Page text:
Has Pacquiao learned not to let up? He did face cramping issues in the first match and he certainly didn't attack Bradley in the last three rounds with the same type of zeal that he had earlier in the fight. Was it a conditioning problem? Bradley's style? A lack of killer instinct? Pacquiao knows that he has to fight three minutes a round for 12 rounds to win the rematch. There were too many gaps in the first bout and numerous times where he took breaks. Although I believe that he won fairly comfortably two years ago, he could have done more. 

2. Vulnerabilities since their last fight.

Both Pacquiao and Bradley have experienced rough moments since their match in 2012. Pacquiao was practically knocked back to the Philippines by Marquez while Bradley was only seconds away from getting KO'ed by Provodnikov. But what if anything can be learned from those fights for Saturday's rematch?

Personally, I think that Bradley could take a lot more from Pacquiao's fight with Rios than he could from the Pacquiao-Marquez IV result. I know that may sound strange but hear me out. Bradley isn't Marquez. He doesn't possess one-punch knockout power. He won't be gunning for the single-shot KO like Marquez was. With the exception of those two knockdowns by Marquez, Pacquiao was fighting at a very high level. There isn't a whole lot Bradley can incorporate from that fight other than if he possessed significantly greater power, he would have a chance to knock out Pacquiao.

However, I believe that there are certain takeaways from Pacquiao's (lack of) work during the Rios fight that can be exploited by Bradley. Most importantly, when tied up or at very close range, Pacquiao didn't want to work on the inside. Bradley can be very good fighting in close quarters, having success beating Devon Alexander and Lamont Peterson in that matter. If Bradley can successfully tie-up Pacquiao or half-clinch, where he would have a free hand, he could do some real damage. In addition, Pacquiao rarely throws his uppercut during inside scrums. Bradley could use his physicality to gain real edges. Rios also had some good moments when he backed up Pacquiao to the ropes. Bradley certainly has that skill set too. But, like Rios, he will have to take a lot of punishment to get there.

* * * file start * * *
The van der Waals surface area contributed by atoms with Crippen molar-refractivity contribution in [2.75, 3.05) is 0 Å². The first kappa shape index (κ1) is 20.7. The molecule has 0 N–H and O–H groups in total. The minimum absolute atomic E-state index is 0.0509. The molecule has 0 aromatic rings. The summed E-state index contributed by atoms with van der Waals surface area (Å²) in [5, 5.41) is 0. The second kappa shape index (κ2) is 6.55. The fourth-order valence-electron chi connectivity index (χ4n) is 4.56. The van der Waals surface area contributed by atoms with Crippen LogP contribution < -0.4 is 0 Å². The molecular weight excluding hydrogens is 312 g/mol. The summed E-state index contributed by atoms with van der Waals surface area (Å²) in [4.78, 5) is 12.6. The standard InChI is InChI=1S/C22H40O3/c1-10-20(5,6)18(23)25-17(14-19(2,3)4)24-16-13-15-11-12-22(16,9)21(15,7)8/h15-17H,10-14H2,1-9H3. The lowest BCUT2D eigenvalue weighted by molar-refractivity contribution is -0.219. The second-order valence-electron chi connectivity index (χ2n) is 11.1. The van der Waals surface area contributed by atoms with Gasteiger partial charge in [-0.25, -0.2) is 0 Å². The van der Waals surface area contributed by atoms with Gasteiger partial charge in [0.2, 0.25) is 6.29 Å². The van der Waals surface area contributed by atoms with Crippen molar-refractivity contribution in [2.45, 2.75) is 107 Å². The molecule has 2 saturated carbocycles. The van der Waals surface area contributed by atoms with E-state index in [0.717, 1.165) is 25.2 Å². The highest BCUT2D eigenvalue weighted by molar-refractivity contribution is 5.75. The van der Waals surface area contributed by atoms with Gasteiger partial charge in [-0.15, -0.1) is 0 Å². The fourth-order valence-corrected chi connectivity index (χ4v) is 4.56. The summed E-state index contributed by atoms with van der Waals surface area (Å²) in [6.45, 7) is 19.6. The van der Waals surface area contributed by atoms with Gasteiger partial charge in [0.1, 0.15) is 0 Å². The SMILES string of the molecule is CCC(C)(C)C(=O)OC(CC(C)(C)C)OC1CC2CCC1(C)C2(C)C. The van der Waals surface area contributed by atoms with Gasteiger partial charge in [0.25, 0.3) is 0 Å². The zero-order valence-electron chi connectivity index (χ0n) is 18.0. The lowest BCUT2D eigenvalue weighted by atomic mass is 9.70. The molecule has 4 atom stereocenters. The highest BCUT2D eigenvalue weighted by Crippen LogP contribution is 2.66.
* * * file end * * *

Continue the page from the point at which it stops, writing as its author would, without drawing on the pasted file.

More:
Pacquiao's trainer, Freddie Roach, was in Provodnikov’s corner against Bradley and surely saw a number of things that helped his fighter throughout the match – Bradley made some strategic mistakes. One in particular was Bradley's willingness to be dragged into a brawl. But that wasn't just a one-time folly. Bradley also decided to stand right in front of Pacquiao during their first fight, perhaps the worst place to be in the ring. Although Bradley engaged in a disciplined fight against Juan Manuel Marquez, he can still be susceptible to admiring his work (not getting out fast enough after exchanges), especially when having success. 

Pacquiao isn't usually cagey and doesn't set a lot of traps, but I wonder if Roach has worked with him in this area for the rematch. I think that Bradley can be walked into a shot. Here are two examples: 

1. Bradley starts to get overconfident pushing Pacquiao back to the ropes. Pacquiao counters a lazy jab (which Bradley sometimes throws) with a right hook/straight left hand combination. 

2. Pacquiao counters a right "arm punch" from close range with two pulverizing straight left hands, putting Bradley immediately on the defensive. 

As good as Bradley can technically be, he will make these mistakes from time to time and Pacquiao needs to capitalize on them. 

3. For Bradley, anywhere but the pocket.